What do you know about the spices in your kitchen cupboard, how inspiration is found for carnival costumes or what the twelve animals of the Chinese New Year are?
Find out in some fantastic free events for Black History Month, China in London 2007, Holi and the Muslim New Year, part of Diverse City Season until March 2007.
Experience multicultural Britain with demonstrations, storytelling, nature talks, workshops and family activities. These activities highlight the important role many cultures contribute to our understanding of the natural world.
'It is about everyone enjoying culture and the natural world together,' said Tracy-Ann Smith, New Audiences Programme Developer at the Museum.
Diverse City Season celebrates ethnic diversity and explores the rich connections between culture and the natural world. It is hoped these events will encourage more visitors to the Museum from groups such as ethnic minorities.
'We don't expect that these events in themselves will build new audiences,' Tracy-Ann adds. 'A lot of work goes on behind the scenes working with communities on what they need and want.'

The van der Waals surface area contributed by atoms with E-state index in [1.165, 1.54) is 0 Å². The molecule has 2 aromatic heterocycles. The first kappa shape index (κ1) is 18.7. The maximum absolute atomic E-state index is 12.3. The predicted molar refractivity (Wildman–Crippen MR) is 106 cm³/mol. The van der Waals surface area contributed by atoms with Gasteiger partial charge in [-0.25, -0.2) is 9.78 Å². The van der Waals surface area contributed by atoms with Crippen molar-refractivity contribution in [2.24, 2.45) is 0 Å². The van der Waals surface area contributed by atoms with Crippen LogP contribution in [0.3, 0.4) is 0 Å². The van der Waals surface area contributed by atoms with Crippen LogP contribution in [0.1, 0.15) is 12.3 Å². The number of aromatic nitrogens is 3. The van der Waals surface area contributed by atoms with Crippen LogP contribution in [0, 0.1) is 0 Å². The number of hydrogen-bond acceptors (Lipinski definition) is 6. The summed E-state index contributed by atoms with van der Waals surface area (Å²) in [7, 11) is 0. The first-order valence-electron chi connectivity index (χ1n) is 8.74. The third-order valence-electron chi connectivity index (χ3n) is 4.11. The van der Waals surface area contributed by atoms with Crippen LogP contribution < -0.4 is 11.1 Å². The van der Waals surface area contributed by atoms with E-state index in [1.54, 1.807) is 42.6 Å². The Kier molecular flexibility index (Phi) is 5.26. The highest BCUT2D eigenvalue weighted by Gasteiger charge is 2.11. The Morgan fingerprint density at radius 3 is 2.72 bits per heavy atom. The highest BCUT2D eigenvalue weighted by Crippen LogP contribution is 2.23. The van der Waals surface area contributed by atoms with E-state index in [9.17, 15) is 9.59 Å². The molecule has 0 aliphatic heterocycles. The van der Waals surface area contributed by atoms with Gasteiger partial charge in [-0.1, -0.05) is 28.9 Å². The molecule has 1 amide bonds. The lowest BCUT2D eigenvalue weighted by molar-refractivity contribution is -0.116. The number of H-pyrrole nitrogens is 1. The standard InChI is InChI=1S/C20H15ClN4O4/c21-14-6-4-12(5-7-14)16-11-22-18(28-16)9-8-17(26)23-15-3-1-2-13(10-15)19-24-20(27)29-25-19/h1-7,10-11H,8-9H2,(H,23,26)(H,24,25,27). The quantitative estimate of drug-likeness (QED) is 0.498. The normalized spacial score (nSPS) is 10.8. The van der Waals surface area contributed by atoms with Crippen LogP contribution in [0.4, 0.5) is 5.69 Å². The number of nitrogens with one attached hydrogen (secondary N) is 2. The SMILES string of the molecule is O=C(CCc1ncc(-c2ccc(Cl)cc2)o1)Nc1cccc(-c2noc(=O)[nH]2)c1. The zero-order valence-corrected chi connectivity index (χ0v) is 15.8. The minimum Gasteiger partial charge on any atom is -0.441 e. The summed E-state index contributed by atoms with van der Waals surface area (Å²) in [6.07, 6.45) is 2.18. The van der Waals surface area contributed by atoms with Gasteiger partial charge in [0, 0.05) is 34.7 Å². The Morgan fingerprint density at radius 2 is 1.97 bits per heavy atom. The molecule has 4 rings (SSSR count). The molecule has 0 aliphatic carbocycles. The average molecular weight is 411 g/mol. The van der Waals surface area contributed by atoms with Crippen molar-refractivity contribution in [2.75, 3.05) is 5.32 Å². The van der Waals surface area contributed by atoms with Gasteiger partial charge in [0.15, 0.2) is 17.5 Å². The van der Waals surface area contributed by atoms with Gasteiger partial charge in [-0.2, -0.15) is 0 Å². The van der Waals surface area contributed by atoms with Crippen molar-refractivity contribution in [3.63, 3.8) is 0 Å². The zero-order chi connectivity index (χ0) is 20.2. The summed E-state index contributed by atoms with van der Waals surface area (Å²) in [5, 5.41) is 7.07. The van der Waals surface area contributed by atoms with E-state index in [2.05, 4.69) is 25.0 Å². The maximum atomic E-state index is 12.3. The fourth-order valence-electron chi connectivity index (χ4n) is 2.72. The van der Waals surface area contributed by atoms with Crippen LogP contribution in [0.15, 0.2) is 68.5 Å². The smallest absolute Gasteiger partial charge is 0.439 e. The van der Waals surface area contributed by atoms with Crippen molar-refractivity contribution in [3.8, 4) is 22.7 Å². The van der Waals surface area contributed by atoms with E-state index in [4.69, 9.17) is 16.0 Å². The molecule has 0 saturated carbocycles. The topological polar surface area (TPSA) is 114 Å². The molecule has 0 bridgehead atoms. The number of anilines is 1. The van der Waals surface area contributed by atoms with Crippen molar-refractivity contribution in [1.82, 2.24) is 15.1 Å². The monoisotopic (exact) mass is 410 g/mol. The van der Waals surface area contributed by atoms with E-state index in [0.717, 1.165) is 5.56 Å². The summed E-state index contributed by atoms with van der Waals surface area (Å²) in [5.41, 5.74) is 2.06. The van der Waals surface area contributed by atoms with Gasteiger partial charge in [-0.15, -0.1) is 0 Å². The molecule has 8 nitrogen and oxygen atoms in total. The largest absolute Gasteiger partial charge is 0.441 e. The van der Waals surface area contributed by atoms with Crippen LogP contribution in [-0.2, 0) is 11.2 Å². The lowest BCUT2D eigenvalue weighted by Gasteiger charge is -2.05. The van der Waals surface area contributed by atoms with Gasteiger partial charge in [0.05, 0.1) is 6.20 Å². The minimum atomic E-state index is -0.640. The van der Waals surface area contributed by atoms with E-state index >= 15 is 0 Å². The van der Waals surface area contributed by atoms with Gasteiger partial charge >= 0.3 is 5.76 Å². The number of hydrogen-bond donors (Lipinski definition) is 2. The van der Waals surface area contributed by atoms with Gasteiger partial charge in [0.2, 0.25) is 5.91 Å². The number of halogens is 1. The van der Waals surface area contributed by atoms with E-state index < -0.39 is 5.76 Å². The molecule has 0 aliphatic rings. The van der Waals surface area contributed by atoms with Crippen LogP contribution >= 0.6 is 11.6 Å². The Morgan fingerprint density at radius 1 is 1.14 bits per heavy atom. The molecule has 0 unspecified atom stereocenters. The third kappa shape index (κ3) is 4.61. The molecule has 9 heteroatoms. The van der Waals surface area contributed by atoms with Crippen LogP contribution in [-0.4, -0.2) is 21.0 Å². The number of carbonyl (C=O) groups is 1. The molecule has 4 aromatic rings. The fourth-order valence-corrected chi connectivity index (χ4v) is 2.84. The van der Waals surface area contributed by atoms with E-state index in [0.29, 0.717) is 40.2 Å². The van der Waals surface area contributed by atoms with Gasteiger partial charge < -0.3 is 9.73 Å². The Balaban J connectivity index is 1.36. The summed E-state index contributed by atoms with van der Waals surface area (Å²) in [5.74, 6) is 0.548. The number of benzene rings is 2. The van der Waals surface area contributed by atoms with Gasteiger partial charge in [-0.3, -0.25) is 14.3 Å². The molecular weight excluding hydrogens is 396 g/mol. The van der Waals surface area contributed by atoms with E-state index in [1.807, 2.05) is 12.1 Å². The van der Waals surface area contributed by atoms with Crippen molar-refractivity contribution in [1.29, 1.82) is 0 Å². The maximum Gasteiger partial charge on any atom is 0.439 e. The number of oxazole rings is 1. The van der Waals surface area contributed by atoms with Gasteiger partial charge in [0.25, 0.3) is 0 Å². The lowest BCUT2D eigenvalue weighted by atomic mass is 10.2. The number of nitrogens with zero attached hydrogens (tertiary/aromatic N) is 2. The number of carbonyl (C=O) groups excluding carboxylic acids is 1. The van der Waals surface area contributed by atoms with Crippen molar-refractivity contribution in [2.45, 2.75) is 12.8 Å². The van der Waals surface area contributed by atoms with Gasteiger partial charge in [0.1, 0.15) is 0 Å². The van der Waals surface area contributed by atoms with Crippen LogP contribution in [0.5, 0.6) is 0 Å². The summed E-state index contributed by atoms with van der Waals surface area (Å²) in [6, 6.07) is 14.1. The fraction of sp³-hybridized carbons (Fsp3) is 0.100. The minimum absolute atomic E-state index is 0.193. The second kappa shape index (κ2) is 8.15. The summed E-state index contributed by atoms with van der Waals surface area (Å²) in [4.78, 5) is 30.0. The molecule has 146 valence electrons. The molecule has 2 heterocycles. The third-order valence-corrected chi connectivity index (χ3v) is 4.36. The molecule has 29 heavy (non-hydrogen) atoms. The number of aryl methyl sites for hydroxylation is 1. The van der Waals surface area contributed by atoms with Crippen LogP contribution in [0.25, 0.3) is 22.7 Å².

Tracy-Ann comments on the popularity of the events, 'there's so much demand for our cultural programme we had to move our storytelling three times last week because the space was too small to hold all the people.'
Diverse City Season events continue until March 2007 and here is a taster:
What do we really know about the chilli powder and peppercorns in our kitchen? Spices have a colourful history dating back to ancient times. They've played an important role in promoting trade, and wars have been fought in their name. Spices of the World, on Thursday 9 and Friday 24 November, discovers the fascinating medicinal properties of spices and hears how people from different communities use them today.
Carnival is an Afro-Caribbean tradition for self-expression and exploration. Drop in to the Museum's Central Hall on Saturday 18 November and help our Trinidadian carnival costume maker create a pre-historic flying creature using our collections as inspiration. Follow the creature as it is taken around the Museum.
Get up close to plants and minerals and look carefully at their natural patterns. Our Muslim artist will help you use these patterns to create your own motifs for Al-Hijra, the Islamic new year.
Rangoli is a colourful Indian design made on the floor often during a festive period. In you can join Museum artists and create your own rangoli for Holi, the festival of colour.